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Autor:   •  October 25, 2018  •  1,032 Words (5 Pages)  •  597 Views

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dynamic society in which all individuals, regardless of sex, race etc., will benefit from the success of the talented (Hoffman and Graham, 2006, pp. 60–74). However, in practise it would be impossible to ensure that competition is fair without resorting to radical egalitarianism. Creating a society based on equal opportunity would require substantial spending on education and potentially intervention in family life (Hoffman and Graham, 2006, pp. 60–74). If compared, equality of opportunity is the more ethical of the two types, as its aim is to provide the maximum amount of benefit to the most people possible and harm as few as possible. The students applying to the university are all given equal opportunity to do so and selection is based on their merits. Opportunity provides motivation for students to achieve greater results and fosters competition. Furthermore, applying equality of outcome to students could risk glossing over each students individual choices, ambitions, goals, history, upbringing and interests (Goodwin, 2007, pg. 401).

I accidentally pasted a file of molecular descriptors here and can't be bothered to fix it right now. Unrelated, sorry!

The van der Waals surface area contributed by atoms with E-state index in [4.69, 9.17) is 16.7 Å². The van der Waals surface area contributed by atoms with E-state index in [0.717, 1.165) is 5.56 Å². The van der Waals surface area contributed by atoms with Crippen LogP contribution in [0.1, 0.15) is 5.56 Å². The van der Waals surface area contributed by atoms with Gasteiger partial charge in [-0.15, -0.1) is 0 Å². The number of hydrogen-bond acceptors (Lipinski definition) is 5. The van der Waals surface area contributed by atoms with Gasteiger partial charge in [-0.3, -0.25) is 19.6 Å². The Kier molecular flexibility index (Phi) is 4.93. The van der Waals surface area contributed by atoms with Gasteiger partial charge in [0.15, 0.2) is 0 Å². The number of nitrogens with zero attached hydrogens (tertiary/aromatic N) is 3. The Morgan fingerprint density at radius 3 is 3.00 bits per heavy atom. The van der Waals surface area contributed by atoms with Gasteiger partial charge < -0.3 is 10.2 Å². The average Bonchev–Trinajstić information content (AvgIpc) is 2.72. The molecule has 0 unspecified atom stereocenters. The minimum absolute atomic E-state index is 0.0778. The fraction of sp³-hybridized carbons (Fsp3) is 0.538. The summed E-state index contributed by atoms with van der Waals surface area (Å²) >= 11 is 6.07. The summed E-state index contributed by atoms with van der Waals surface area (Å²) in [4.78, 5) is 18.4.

The author does not consider that two types of equality intersect. It can be argued that equality of outcome can function as a marker for equality of opportunity – if there are significantly unequal outcomes, then this would indicate that there is no an adequate equality of opportunity. This has not necessarily been proven by the article.

This essay has analysed Boliver’s article, attempting to portray how the author understands the concept of equality. Equality of outcome and opportunity have been defined and compared. In this article, it is very clear that the author supports the concept of equality of outcome, through her recommendation that for universities to rectify the positive bias towards white students, admissions must be made anonymous (i.e. relate solely to test scores) and that universities must adopt quotas for ethnic minorities (Boliver, 2015).

Reference List

Alexander, C. and Arday, J. (2015) Runnymede perspectives aiming higher race, inequality and diversity in the academy. Available at: (Accessed: 15 April 2016).

Boliver, V. (2015) Universities must aim higher on ethnic equality and diversity. Available at: (Accessed: 15 April 2016).

Goodwin, B. (2007) Using political ideas. 5th edn. United Kingdom: Wiley, John & Sons.

Heywood, A. (2014) Global politics. 2nd edn. Palgrave Macmillan.

Hoffman, J. and Graham, P. (2006) Introduction to political concepts. New York: Longman/Pearson Education.


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